• Changing your diet to increase protein, fat, food additives, or sugar or other carbohydrates 
  • Drinking two or more alcoholic beverages per day
  • Poor dental hygiene, which allows bacteria in your mouth to grow out of balance
  • Unprotected sex, which can expose you to harmful bacteria
  • Use of stimulant drugs
  • Sleep disturbance

Medical conditions

  • Inflammation,4Shi N, Li N, Duan X, Niu H. Interaction between the gut microbiome and mucosal immune system. Military Medical Research. 2017 Apr 27;4:14; Lewis JD, Chen EZ et al. Inflammation, antibiotics, and diet as environmental stressors of the gut microbiome in pediatric Crohn’s disease. Cell Host & Microbe. 2015 Oct 14;18(4):489-500. including inflammation from high blood sugar5Daryabor G, Atashzar MR, Kabelitz D, Meri S, Kalantar K. The effects of type 2 diabetes mellitus on organ metabolism and the immune system. Frontiers in Immunology. 2020 Jul 22;11:1582. 
  • Obesity6Hepp N, Pole L. Body Weight. CancerChoices. January 27, 2023.
  • Diabetes or high blood sugar and insulin resistance7Pole L, Hepp N. High Blood Sugar and Insulin Resistance. CancerChoices. February 28, 2023.

Medical treatments

Environmental exposures

Pesticides or heavy metals: modest evidence of alterations in the microbiome leading to dysbiosis among people eating food contaminated with pesticides or heavy metals 

Risk factors for an imbalanced microbiome

  • Advanced age12Power SE, O’Toole PW, Stanton C, Ross RP, Fitzgerald GF. Intestinal microbiota, diet and health. British Journal of Nutrition. 2014 Feb;111(3):387-402.

The role of fiber and short-chain fatty acids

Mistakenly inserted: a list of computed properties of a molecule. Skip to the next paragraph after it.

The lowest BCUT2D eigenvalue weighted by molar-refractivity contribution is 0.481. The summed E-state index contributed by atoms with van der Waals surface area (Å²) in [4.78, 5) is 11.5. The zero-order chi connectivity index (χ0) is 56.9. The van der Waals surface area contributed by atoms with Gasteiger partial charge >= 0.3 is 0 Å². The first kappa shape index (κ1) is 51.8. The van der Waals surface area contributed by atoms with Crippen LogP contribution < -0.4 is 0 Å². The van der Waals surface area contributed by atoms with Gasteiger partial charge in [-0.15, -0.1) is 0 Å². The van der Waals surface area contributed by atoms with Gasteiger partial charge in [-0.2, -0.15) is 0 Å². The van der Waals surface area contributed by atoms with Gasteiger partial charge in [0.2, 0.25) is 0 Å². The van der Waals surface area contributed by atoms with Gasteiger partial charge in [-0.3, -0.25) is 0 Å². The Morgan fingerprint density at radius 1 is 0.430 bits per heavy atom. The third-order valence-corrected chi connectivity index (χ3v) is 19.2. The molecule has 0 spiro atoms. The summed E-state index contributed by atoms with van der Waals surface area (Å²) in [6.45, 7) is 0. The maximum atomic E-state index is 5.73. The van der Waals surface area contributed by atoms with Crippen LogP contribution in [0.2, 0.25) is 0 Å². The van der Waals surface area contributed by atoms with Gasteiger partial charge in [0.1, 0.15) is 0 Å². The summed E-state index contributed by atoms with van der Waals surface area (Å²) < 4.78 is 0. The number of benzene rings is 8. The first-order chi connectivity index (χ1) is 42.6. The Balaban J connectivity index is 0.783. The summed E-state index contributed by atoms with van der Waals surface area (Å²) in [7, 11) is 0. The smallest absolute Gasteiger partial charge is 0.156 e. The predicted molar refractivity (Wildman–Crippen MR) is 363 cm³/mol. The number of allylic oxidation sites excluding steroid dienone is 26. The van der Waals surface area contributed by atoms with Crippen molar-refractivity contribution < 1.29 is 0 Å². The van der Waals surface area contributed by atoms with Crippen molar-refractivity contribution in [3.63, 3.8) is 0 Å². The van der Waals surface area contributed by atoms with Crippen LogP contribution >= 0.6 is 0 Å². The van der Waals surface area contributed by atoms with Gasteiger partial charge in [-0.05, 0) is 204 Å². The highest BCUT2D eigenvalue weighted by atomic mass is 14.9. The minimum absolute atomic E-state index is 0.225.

Intestinal bacteria ferment dietary fiber into the short-chain fatty acids (SCFAs) butyrate, acetate, and propionate. These SCFAs are absorbed in your intestine and play an important role in energy metabolism. Butyrate in particular provides energy for the epithelial cells in the colon. Butyrate also maintains intestinal integrity, inhibits inflammation and carcinogenesis, promotes a feeling of fullness after a meal (satiety), and decreases oxidative stressan imbalance between free radicals and antioxidants in your body; this imbalance can cause harmful oxidation reactions in your body chemistry.13Hartstra AV, Bouter KE, Bäckhed F, Nieuwdorp M. Insights into the role of the microbiome in obesity and type 2 diabetes. Diabetes Care. 2015 Jan;38(1):159-65; Hamer HM, Jonkers D et al. Review article: the role of butyrate on colonic function. Alimentary Pharmacology and Therapeutics. 2008 Jan 15;27(2):104-19. The other SCFAs enter the bloodstream (venous system). Short-chain fatty acids also affect immune cell function.14Alvarez-Curto E, Milligan G. Metabolism meets immunity: the role of free fatty acid receptors in the immune system. Biochemical Pharmacology. 2016 Aug 15;114:3-13.